Study Finds That Large Cities Foster Socioeconomic Segregation

A new study led by researchers at Stanford University finds that there is very little interaction between people in different socioeconomic groups in the nation’s largest cities. Big cities may be more socioeconomically segregated than small cities because they have a larger variety of stores, restaurants, recreation areas, and venues – and these choices cater to narrow socioeconomic brackets.

The researchers used GPS data collected in 2017 from 9.6 million cellphones across 382 metropolitan areas in the United States to determine how often people of different socioeconomic statuses crossed paths during the day – essentially how many times people had the opportunity to interact, even briefly, with someone in a different income bracket. After inferring each person’s socioeconomic status from estimated rental prices on a real estate marketing website, the researchers counted potential interactions between users over the course of the day – times where two cellphones had GPS pings within 50 meters of each other within a five-minute window. They collected data on almost 1.6 billion path-crossings. Researchers found that people living in the 10 most populous metropolitan areas, which include cities like New York City, Los Angeles, and Chicago, along with their surrounding areas, were significantly less likely to interact with people of different socioeconomic statuses than people in metropolitan areas with fewer than 100,000 residents.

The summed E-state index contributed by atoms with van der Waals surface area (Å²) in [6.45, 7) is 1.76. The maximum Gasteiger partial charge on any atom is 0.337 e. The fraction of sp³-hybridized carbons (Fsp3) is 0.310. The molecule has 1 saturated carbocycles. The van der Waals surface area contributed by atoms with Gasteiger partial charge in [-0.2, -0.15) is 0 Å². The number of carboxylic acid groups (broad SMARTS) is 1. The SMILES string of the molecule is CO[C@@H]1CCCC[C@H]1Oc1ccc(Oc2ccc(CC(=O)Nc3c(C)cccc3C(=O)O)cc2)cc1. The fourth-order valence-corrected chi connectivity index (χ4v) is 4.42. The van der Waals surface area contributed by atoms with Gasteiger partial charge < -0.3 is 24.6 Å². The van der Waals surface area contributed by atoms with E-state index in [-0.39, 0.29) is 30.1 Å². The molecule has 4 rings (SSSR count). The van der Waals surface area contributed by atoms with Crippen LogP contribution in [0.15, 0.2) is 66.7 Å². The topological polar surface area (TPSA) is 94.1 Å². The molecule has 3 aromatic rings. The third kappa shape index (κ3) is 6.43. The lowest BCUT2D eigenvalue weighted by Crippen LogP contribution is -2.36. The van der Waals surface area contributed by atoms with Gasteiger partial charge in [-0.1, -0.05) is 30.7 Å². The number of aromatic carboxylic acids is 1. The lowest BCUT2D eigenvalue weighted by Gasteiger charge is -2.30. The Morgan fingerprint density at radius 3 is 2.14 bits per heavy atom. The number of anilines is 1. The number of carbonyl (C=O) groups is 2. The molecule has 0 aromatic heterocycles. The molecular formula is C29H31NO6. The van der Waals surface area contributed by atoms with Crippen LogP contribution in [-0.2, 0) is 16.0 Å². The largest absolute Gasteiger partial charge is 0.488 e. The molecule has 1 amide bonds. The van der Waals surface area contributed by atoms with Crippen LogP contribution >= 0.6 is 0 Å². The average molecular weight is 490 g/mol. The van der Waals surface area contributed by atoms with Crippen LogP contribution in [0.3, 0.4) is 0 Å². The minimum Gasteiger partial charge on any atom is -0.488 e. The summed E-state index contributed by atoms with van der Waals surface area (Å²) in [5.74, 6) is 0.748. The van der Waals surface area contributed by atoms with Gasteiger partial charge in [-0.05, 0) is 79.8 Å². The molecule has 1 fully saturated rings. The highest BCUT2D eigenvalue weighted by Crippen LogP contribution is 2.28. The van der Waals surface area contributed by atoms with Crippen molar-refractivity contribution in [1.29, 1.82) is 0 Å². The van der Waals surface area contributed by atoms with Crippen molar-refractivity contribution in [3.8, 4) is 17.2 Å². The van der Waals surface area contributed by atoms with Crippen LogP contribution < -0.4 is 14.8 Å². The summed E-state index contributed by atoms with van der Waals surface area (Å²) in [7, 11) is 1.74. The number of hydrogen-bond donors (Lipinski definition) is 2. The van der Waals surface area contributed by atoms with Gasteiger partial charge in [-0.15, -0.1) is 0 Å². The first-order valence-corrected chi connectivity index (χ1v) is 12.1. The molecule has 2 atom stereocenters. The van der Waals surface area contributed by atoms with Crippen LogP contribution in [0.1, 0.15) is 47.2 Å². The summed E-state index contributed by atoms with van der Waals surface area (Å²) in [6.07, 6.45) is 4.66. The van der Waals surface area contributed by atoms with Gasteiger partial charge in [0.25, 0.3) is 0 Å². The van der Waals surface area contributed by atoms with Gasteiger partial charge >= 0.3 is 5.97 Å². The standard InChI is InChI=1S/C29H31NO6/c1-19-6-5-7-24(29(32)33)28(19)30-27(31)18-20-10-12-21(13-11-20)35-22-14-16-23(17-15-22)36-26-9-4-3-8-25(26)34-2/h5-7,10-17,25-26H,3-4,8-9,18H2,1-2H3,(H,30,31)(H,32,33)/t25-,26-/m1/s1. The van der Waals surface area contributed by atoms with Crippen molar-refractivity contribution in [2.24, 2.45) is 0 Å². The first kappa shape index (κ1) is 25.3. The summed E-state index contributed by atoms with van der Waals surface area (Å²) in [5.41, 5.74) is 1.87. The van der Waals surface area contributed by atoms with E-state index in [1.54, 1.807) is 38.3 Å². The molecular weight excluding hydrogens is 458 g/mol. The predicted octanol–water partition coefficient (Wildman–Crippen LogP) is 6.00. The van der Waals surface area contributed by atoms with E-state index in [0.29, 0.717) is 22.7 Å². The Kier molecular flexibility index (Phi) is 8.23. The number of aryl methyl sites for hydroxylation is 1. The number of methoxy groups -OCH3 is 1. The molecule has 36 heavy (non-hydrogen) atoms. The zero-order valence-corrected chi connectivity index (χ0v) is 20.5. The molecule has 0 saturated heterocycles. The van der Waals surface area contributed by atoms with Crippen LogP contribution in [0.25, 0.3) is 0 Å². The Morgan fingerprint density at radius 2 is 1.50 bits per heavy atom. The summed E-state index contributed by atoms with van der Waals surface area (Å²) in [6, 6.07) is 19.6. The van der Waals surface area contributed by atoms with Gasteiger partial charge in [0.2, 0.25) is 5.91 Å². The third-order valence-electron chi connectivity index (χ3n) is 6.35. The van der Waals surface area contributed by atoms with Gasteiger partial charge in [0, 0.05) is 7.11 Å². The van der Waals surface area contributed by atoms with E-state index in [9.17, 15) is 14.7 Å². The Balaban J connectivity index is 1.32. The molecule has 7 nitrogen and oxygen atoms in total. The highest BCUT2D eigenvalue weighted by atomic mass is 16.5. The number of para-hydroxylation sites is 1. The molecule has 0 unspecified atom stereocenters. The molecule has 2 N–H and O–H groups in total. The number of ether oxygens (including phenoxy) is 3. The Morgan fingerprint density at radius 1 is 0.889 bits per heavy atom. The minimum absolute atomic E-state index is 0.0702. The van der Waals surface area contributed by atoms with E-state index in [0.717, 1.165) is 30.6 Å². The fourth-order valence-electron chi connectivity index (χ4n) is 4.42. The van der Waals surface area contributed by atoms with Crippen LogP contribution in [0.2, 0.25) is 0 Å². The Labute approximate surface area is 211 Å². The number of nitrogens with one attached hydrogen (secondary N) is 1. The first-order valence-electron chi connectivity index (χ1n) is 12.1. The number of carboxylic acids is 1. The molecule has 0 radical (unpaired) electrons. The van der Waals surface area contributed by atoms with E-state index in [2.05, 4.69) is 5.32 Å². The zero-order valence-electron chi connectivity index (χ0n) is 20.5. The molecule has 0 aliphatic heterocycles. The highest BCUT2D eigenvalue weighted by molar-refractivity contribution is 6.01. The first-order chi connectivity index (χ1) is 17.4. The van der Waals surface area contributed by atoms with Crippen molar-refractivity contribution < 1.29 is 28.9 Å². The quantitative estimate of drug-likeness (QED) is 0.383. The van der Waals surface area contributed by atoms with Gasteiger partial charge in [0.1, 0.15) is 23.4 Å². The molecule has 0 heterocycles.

“There is a large variety of choices in big cities. In New York, you can spend $10 on a dinner or $1,000 on a dinner, whereas if you live in a place with only one diner, everyone goes there, rich or poor,” notes Jure Leskovec, co-author of the study and a professor of computer science at Stanford University.

The researchers note that there are ways to build cities to foster more socioeconomic mixing. Looking at large cities, the researchers found that those that placed frequently- visited hubs in between different neighborhoods – instead of in the center of each neighborhood – were less segregated.

“These big cities have managed to foster diverse interactions because the hubs that people visit the most – which turn out to be shopping malls, plazas, and similar places – are between rich and poor neighborhoods,” said Hamed Nilforoshan, a doctoral student and first author on the paper. “Those hubs act as bridges, allowing people to see each other and interact.”

The full study, “Human Mobility Networks Reveal Increased Segregation in Large Cities,” was published in the journal Nature. It may be accessed here.

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